Karen’s Story: Advanced Uterine Cancer Treatment Readily Available

M-W-COM12324-Karen1After being diagnosed with uterine cancer, Karen McKenzie was relieved to find that all of the care and treatment she needed to fight the disease was available at Miami Valley Hospital.

The best advice Karen received after being diagnosed came from her pastor. “I called him right after I’d told my husband and family about the cancer, and read my Bible,” she recalls. “He said, ‘Now, you know God’s got this. Just be sure to follow through with whatever your doctors tell you to do.’”

That’s exactly what Karen did. At her gynecologist’s recommendation, she made an appointment at Miami Valley Hospital. After reviewing her case, the gynecologic oncologist told Karen he needed to operate as soon as possible to remove her uterus and any affected lymph nodes. He recommended robotic surgery, which provides surgeons an excellent view of the cancer and greater precision in removing it, and reduces pain and recovery time for patients.

Karen agreed with the recommendation. The surgery took place about a week later, in July 2010. Although the surgery went smoothly, the news wasn’t good.

The cancer had spread to the lymph nodes on Karen's aorta and vena cava, which are the large blood vessels that deliver blood to and from the heart. During surgery, all of Karen’s cancerous cells were removed. But it was assumed that there were more that couldn’t be seen, and she would need follow-up treatment to eradicate the nonvisible cancer cells.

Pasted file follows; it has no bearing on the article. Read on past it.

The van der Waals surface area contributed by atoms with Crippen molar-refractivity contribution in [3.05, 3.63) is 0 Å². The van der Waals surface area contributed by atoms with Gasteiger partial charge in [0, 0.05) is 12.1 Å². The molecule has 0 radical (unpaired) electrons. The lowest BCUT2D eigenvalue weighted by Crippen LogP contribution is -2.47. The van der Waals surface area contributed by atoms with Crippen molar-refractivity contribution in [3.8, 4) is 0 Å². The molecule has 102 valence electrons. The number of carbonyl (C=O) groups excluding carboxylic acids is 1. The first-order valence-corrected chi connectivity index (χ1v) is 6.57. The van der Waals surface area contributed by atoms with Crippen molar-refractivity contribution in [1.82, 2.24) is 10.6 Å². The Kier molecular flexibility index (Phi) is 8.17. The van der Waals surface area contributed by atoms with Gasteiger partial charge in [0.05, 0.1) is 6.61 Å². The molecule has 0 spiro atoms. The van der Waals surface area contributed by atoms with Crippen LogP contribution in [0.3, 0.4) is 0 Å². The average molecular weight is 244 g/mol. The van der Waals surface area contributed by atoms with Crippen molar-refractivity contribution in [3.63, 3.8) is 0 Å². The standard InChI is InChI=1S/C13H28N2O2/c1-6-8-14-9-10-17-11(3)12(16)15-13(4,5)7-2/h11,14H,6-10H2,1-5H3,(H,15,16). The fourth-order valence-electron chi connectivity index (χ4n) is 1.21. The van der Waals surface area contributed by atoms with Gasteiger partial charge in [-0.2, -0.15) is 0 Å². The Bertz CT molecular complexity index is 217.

An Important Decision

With the surgery behind her, Karen had a choice to make. The standard of care for someone in her situation is to undergo a combination of radiation therapy and chemotherapy. However, her physician felt she was a good candidate for a clinical research study that measures the effectiveness of chemotherapy alone versus the combination therapy.

In this study, participants are randomly assigned to receive either chemotherapy or the combination therapy. Karen’s physician believed she would benefit from either treatment method.

Karen agreed to participate. She was randomly placed in the group receiving chemotherapy only. Her course of treatment included six chemotherapy infusions spaced three weeks apart.

“When I came in for my first session, everything just hit me, and I started crying,” recalls Karen. “One of the chemo nurses, Sandy Lunsford, came over and took my hand and said, ‘When you want to talk, I’m here. Keep the faith.’ After that day, I never cried again. I could tell that God was using people like Sandy to get me through.”

A Comprehensive Approach

Founded by William Nahhas, MD, of Wright State Physicians Gynecology Oncology Center in 1983, Miami Valley’s gynecologic oncology center is designed to meet the needs of women with gynecological cancer (found in the uterus, cervix, ovaries, vagina, and vulva).

“We provide every aspect of care, from screening and prevention to treatment, follow-up, genetic counseling, and research,” says Dr. Nahhas. “We are well-versed in handling whatever issues our patients may face, from emotional difficulties to complications that arise from treatment.”

Karen credits the staff with keeping her spirits up and helping her manage the effects of chemotherapy, which included fatigue and hair loss.

“Ellen Cato, one of the nurses, would email me every so often to see how I was doing and remind me to eat right,” Karen says. “That kind of encouragement, along with my faith in God, got me through.”

Now, more than a year after her final chemo treatment, Karen feels great. She has returned to her job as a librarian at Blairwood Elementary in Dayton, and is back to the activities she enjoys, including walking and volunteering at her church. To show her appreciation for the gynecologic oncology center’s role in her recovery, this mother of six and grandmother of eight crocheted footies for the staff – two pairs each.

William Nahhas, MD

William Nahhas, MD

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